Elucidating the aryl hydrocarbon receptor antagonism from a chemical-structural perspective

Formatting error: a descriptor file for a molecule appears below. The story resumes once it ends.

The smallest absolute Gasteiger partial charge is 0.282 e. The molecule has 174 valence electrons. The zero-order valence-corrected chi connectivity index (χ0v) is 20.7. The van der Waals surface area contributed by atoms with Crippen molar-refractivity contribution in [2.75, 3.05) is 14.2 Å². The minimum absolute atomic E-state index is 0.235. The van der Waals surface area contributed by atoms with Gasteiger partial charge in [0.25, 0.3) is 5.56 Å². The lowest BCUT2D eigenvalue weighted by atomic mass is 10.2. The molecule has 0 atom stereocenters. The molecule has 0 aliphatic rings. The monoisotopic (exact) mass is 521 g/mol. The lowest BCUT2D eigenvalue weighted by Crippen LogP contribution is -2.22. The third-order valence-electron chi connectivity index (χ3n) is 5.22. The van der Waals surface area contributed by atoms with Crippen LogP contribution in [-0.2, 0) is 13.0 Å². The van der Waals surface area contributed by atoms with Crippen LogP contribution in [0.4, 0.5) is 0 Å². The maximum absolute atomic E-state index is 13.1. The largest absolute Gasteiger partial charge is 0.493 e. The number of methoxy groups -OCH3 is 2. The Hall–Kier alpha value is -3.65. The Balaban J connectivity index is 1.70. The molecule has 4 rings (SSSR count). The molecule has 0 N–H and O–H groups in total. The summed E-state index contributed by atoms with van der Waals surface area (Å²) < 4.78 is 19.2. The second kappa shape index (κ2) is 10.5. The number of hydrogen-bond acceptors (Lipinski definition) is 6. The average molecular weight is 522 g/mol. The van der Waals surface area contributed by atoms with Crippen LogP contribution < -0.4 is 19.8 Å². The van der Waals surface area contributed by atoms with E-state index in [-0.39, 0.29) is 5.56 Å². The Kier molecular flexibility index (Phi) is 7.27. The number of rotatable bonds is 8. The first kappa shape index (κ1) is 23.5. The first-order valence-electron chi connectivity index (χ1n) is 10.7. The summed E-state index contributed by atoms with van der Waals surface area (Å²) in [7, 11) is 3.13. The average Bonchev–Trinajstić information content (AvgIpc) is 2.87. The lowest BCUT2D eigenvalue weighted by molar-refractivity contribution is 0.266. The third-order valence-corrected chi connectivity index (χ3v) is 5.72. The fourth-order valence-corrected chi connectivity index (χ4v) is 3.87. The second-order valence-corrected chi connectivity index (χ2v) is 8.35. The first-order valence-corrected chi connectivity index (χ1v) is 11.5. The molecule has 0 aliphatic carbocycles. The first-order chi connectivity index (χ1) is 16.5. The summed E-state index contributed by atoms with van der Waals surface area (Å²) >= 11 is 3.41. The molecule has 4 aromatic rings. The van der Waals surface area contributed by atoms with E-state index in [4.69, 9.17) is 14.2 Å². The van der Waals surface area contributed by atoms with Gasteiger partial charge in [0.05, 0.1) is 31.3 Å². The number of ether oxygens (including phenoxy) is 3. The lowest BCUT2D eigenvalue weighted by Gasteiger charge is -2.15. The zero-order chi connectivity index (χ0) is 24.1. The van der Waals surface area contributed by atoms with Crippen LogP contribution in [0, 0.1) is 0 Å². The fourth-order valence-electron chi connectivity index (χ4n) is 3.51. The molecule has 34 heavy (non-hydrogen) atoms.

The aryl hydrocarbon receptor (AhR) plays an important role in several biological processes such as reproduction, immunity and homoeostasis. However, little is known on the chemical-structural and physicochemical features that influence the activity of AhR antagonistic modulators. In the present report, in vitro AhR antagonistic activity evaluations, based on a chemical-activated luciferase gene expression (AhR-CALUX) bioassay, and an extensive literature review were performed with the aim of constructing a structurally diverse database of contaminants and potentially toxic chemicals. Subsequently, QSAR models based on Linear Discriminant Analysis and Logistic Regression, as well as two toxicophoric hypotheses were proposed to model the AhR antagonistic activity of the built dataset. The QSAR models were rigorously validated yielding satisfactory performance for all classification parameters. Likewise, the toxicophoric hypotheses were validated using a diverse set of 350 decoys, demonstrating adequate robustness and predictive power. Chemical interpretations of both the QSAR and toxicophoric models suggested that hydrophobic constraints, the presence of aromatic rings and electron-acceptor moieties are critical for the AhR antagonism. Therefore, it is hoped that the deductions obtained in the present study will contribute to elucidate further on the structural and physicochemical factors influencing the AhR antagonistic activity of chemical compounds.